Looking back at the last legislative term, what were the most significant achievements or challenges you faced as a young member of the European Parliament?
The main achievement was negotiating, putting in place, and successfully activating the rule-of-law mechanism. It is a historic milestone for safeguarding democratic principles in the EU.
A challenge as a young and newly-elected MEP was the pandemic and the consequent reduction of in-person meetings. Many MEPs stayed at home and negotiations had to be conducted without the possibility of building up personal connections or conducting in-person side talks.
How do you think your age and generational perspective have influenced your work and decision-making in the European Parliament? Can you provide examples of issues where your perspective differed from older colleagues?
For my generation, the EU is not a ‘project’, it is a fact and reality, such as the existence of nation-states. Therefore, I looked at all files from a political perspective and not a national perspective, unlike many older colleagues.
We need to strengthen our debating culture and make the parliament an even more modern working place.
Have you encountered any obstacles or biases in the European Parliament based on your age?
I encountered no obstacles. The parliament is an open-minded and modern work environment with a lot of young people.
What are your expectations and priorities for the upcoming legislative term in the European Parliament? Are there specific issues or policies that you believe require urgent attention, especially from a youth perspective?
We will need to boost the economy and reduce inflation and debt if we want young people to continue to believe in Europe. The next term has to be about reducing red tape and strengthening the economic competitiveness of the EU.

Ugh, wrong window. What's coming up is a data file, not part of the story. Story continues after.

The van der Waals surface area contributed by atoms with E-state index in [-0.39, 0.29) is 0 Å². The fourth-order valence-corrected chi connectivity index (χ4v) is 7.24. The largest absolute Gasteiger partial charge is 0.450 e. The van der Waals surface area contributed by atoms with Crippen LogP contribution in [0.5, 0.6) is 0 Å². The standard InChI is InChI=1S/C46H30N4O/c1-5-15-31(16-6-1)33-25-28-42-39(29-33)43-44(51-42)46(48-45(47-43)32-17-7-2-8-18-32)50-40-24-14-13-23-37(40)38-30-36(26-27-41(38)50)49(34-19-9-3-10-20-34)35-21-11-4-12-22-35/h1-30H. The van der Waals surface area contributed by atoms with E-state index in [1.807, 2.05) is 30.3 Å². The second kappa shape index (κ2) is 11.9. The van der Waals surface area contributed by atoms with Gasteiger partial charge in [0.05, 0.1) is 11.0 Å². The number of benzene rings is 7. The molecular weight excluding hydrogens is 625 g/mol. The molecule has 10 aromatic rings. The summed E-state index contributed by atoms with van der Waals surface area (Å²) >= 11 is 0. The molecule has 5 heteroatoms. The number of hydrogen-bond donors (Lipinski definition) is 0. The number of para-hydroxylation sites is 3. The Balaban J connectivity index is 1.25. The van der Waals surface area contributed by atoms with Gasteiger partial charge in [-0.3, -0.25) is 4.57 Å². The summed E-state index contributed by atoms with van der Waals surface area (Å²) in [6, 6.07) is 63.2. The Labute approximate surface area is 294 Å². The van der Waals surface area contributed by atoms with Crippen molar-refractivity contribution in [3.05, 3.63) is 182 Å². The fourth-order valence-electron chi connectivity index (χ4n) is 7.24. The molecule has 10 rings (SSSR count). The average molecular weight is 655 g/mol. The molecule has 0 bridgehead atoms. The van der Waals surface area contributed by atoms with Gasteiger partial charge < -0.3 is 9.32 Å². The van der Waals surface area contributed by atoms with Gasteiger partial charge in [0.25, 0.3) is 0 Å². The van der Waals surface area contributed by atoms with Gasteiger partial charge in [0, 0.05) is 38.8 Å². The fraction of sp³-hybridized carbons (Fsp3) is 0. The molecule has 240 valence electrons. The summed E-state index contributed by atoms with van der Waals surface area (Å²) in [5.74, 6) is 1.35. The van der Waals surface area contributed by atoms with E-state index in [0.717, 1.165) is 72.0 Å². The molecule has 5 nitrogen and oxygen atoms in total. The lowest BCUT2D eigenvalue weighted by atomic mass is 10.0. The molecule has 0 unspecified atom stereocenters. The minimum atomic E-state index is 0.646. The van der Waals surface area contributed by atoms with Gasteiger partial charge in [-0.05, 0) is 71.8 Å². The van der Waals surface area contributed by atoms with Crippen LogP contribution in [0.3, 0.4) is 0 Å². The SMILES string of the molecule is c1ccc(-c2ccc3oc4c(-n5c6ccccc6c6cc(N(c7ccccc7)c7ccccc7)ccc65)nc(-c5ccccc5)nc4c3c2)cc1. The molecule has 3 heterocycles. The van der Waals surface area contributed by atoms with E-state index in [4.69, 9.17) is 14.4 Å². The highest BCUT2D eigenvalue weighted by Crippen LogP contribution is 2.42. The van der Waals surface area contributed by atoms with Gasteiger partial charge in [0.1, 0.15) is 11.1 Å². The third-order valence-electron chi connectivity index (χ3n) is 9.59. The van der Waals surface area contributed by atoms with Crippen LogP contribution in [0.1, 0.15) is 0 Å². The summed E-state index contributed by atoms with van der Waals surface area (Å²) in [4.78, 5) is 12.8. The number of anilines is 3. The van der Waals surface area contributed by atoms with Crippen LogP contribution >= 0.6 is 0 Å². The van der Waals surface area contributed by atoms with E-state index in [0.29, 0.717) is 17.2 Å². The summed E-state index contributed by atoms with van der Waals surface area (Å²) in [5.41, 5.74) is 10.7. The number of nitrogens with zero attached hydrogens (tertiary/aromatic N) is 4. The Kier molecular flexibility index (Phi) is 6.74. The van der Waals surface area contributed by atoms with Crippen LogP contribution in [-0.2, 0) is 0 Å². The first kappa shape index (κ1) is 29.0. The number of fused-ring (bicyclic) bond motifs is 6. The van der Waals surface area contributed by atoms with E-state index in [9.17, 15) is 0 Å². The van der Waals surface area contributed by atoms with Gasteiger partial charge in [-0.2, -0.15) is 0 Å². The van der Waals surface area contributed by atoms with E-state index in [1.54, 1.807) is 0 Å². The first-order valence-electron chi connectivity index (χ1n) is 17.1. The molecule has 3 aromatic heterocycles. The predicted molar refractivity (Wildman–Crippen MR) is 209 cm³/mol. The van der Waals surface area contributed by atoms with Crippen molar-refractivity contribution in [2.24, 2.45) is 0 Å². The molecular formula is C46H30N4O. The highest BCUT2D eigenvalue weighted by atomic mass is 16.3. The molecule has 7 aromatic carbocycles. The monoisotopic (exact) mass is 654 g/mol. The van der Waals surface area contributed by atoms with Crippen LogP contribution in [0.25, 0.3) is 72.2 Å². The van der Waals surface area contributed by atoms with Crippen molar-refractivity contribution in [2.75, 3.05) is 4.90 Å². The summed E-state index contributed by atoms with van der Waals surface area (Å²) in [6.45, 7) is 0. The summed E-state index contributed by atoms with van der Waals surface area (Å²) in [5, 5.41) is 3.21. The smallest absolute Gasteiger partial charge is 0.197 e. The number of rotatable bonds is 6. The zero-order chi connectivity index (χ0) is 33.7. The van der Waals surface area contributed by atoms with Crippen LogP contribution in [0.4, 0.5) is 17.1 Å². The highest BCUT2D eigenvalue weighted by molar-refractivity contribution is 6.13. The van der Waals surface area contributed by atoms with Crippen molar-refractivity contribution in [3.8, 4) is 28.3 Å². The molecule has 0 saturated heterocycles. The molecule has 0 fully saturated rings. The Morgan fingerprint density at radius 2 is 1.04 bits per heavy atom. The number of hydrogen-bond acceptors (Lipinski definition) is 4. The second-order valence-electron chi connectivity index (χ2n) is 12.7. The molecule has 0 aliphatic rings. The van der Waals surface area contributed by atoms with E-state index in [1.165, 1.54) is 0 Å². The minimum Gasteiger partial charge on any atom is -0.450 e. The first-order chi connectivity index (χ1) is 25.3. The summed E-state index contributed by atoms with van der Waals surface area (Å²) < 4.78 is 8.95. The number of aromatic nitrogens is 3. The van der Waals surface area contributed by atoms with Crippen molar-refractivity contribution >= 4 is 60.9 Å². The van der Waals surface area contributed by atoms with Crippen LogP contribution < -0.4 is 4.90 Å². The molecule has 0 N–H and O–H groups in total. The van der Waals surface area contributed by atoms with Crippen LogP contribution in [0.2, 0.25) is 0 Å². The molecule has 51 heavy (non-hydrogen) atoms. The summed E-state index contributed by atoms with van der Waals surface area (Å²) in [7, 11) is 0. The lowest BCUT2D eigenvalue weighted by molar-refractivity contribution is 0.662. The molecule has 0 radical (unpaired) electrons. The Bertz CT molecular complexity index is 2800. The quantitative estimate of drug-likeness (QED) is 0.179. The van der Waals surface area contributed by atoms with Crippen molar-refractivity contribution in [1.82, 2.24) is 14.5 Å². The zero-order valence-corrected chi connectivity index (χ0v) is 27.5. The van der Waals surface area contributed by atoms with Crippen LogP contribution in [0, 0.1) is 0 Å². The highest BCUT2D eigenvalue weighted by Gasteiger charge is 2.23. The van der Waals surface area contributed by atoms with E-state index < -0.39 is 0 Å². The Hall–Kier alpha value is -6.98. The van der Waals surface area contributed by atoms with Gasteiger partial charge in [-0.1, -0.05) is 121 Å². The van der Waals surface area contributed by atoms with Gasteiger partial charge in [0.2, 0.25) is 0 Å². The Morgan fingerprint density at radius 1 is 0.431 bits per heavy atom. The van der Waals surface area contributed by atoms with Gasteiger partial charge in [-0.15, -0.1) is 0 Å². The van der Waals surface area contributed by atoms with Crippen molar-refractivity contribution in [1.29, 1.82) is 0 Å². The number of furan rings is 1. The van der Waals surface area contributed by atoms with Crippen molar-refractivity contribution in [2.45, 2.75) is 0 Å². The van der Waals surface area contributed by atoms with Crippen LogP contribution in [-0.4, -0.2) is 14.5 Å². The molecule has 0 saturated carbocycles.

In light of recent youth-led movements and activism across Europe, such as climate strikes and social justice movements, how do you see the role of young MEPs in amplifying these concerns and translating them into policy actions at the European level?
Young MEPs may be more used to using social media in order to build public awareness and public pressure for certain issues. In order to get those issues adopted in parliament, however, all MEPs, regardless of age, must build broad coalitions. My main job in the past years has therefore been the building of lasting coalitions for defending civil liberties and the rule of law among all age and political groups.
How do you see the overall representation of young people in the European Parliament? What reforms or changes would you advocate for to enhance the representation and voice of young MEPs in the future?
Young people are well represented in the European Parliament. We have a group of young MEPs working together on reforms of the parliament. We need to strengthen our debating culture and make the parliament an even more modern working place.
The most important files Körner worked on for the last legislative term 2019-2023: